SSH and Port Forwarding

18, Jun 2009


The Lead-Up

I'm currently home for a short time, and I therefore get the joy of providing support to my family with their computers. Last time I was here I set my mom up with Ubuntu on her laptop. Since then she has had next to no problems with it, and has noticed a slight speed increase in the way the laptop performs.

While I'm visiting, I'm taking the opportunity to get something working that I didn't have an opportunity to last time I was here. I want remote SSH access to her laptop so that I can run updates and check on things while I'm away from home.

What Needs To Get Done

First off, Ubuntu doesn't come with SSH installed, so that must be installed from the repositories. It is necessary to get both ssh and sshd (the daemon that runs the ssh server). It is done quite simply:

sudo apt-get install openssh-server openssh-client

That also adds sshd to the list of applications that are automatically run during boot, so it is not necessary to modify any files and add the daemon to the list. Unfortunately, it's not just as easy as that.

Connection Refused

When I'd try and ssh into the laptop after installing the openssh-server, I got the notice that the connection has been refused. After some digging around on-line I discovered that this was likely because the laptop was blocking access to port 22, the default port that SSH connects through. So, to fix that a command has to be run through the iptables firewall. The following line opens up port 22:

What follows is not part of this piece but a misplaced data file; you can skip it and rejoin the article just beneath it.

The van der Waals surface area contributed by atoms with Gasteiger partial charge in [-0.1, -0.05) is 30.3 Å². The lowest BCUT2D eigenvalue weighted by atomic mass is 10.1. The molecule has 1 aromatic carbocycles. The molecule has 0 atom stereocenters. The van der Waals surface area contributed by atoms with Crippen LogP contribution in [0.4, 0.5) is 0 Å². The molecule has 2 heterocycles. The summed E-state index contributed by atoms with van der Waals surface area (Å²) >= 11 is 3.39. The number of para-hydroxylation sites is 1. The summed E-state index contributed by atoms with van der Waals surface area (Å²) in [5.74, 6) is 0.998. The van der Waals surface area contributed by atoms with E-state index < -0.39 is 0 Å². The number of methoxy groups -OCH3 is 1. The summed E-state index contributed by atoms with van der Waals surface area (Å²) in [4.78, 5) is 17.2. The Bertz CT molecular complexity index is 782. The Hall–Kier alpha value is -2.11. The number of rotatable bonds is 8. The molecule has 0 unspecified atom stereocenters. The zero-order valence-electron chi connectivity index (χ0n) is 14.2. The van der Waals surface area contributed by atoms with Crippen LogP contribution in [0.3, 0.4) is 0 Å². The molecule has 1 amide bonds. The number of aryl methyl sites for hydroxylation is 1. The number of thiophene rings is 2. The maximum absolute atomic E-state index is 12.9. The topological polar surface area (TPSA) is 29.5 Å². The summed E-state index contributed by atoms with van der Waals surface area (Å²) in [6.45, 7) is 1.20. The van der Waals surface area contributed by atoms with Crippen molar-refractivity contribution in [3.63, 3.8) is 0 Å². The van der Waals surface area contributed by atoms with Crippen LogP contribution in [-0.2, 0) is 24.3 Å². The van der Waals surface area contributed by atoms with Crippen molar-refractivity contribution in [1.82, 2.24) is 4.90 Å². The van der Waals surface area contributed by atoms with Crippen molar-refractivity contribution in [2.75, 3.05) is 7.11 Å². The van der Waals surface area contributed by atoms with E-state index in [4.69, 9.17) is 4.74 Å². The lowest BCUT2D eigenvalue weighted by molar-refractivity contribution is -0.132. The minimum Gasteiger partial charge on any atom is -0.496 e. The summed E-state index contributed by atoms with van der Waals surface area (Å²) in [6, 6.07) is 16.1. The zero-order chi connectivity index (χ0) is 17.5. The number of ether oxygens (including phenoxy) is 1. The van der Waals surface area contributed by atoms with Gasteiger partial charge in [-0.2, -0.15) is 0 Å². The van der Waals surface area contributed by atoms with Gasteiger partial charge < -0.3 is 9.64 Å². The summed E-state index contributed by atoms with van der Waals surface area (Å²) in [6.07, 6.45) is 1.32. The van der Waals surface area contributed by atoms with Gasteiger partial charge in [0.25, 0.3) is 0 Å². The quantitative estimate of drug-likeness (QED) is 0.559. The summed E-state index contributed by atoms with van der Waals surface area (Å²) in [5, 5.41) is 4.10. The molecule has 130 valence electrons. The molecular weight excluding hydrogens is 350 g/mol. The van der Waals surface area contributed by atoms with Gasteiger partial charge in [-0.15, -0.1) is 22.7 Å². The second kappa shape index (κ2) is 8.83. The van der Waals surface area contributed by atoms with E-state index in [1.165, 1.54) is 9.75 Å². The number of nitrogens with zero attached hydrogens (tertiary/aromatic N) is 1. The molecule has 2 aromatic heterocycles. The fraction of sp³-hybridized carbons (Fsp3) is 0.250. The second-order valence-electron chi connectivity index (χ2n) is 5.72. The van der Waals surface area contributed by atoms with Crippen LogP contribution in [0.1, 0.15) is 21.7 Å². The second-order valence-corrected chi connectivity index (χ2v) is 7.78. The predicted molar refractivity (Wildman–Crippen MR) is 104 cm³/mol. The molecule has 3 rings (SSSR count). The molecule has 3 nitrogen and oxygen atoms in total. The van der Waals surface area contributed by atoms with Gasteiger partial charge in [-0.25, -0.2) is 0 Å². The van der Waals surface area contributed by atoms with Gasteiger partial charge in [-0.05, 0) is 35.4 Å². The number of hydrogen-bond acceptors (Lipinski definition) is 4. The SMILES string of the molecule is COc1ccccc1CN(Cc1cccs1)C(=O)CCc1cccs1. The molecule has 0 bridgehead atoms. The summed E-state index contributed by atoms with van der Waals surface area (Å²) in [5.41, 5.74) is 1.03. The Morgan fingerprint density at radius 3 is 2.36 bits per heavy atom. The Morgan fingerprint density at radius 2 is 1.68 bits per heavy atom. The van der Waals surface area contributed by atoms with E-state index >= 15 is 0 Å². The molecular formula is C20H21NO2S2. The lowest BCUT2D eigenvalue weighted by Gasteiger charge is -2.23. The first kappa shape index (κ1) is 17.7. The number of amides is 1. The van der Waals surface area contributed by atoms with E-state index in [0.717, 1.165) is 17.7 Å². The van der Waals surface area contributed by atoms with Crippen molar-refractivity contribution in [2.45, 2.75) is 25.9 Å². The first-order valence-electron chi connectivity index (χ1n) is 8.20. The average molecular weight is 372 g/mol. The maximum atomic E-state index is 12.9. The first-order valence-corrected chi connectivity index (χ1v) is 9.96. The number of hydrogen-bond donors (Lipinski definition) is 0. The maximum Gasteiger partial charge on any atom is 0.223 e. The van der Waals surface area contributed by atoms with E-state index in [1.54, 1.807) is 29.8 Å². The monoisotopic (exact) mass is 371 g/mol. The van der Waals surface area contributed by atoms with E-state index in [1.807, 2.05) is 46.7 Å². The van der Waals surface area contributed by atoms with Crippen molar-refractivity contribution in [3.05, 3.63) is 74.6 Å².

sudo iptables -A INPUT -p tcp --dport ssh -j ACCEPT

For more detailed information on how iptables works visit the Ubuntu iptables How To.

Once that was done, I was able to SSH into the machine within the network, however the final goal is for me to be able to connect to her computer from home in Orlando. To do that I had to enable port forwarding on the wireless router here. To find out what your gateway address is (the router's address) run

sudo netstat -r

The gateway address is usually something like To access your router settings, you'll have to login from there. If you've never done this before, the usual username and password is either admin/password or admin/password1 (You should change it immediately). Once logged in the steps you'll have to take vary according to the router that you're using. One thing that threw me off while typing in the password was that they had a script set-up that automatically adds extra characters to the password as you're typing it in. Supposedly this is for security, as it doesn't let people watching you tell how many characters you've input, but I found it to be very disconcerting.

Anyway, once you've logged in, make your way to the firewall portion of the router's controls and look for the Port Forwarding options. Set the Networked Computer/Device option to the computer that you wish to be able to access remotely, and choose SSH as the protocol. Once this has been done and the settings applied on the router, you should be able to login to your computer remotely from outside your local network.


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